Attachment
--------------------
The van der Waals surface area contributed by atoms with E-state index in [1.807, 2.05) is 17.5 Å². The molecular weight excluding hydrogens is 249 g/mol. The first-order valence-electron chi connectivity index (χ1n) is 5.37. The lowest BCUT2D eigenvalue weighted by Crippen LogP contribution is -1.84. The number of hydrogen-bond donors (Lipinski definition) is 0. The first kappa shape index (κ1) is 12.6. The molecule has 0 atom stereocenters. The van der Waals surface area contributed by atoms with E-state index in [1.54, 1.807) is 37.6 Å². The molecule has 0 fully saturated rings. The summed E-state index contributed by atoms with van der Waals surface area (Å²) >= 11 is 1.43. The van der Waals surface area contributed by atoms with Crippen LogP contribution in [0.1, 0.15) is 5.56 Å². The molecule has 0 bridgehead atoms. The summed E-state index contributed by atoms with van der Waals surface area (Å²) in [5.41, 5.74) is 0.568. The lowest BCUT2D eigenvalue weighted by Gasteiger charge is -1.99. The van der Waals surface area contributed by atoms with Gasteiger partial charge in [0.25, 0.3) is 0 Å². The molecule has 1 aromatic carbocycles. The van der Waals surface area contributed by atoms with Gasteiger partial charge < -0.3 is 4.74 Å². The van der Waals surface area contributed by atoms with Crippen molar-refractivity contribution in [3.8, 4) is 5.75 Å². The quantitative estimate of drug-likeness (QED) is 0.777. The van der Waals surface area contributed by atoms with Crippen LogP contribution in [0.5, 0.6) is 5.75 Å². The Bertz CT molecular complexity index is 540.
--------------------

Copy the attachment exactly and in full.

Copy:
The van der Waals surface area contributed by atoms with E-state index in [1.807, 2.05) is 17.5 Å². The molecular weight excluding hydrogens is 249 g/mol. The first-order valence-electron chi connectivity index (χ1n) is 5.37. The lowest BCUT2D eigenvalue weighted by Crippen LogP contribution is -1.84. The number of hydrogen-bond donors (Lipinski definition) is 0. The first kappa shape index (κ1) is 12.6. The molecule has 0 atom stereocenters. The van der Waals surface area contributed by atoms with E-state index in [1.54, 1.807) is 37.6 Å². The molecule has 0 fully saturated rings. The summed E-state index contributed by atoms with van der Waals surface area (Å²) >= 11 is 1.43. The van der Waals surface area contributed by atoms with Crippen LogP contribution in [0.1, 0.15) is 5.56 Å². The molecule has 0 bridgehead atoms. The summed E-state index contributed by atoms with van der Waals surface area (Å²) in [5.41, 5.74) is 0.568. The lowest BCUT2D eigenvalue weighted by Gasteiger charge is -1.99. The van der Waals surface area contributed by atoms with Gasteiger partial charge in [0.25, 0.3) is 0 Å². The molecule has 1 aromatic carbocycles. The van der Waals surface area contributed by atoms with Gasteiger partial charge < -0.3 is 4.74 Å². The van der Waals surface area contributed by atoms with Crippen molar-refractivity contribution in [3.8, 4) is 5.75 Å². The quantitative estimate of drug-likeness (QED) is 0.777. The van der Waals surface area contributed by atoms with Crippen LogP contribution in [0.5, 0.6) is 5.75 Å². The Bertz CT molecular complexity index is 540.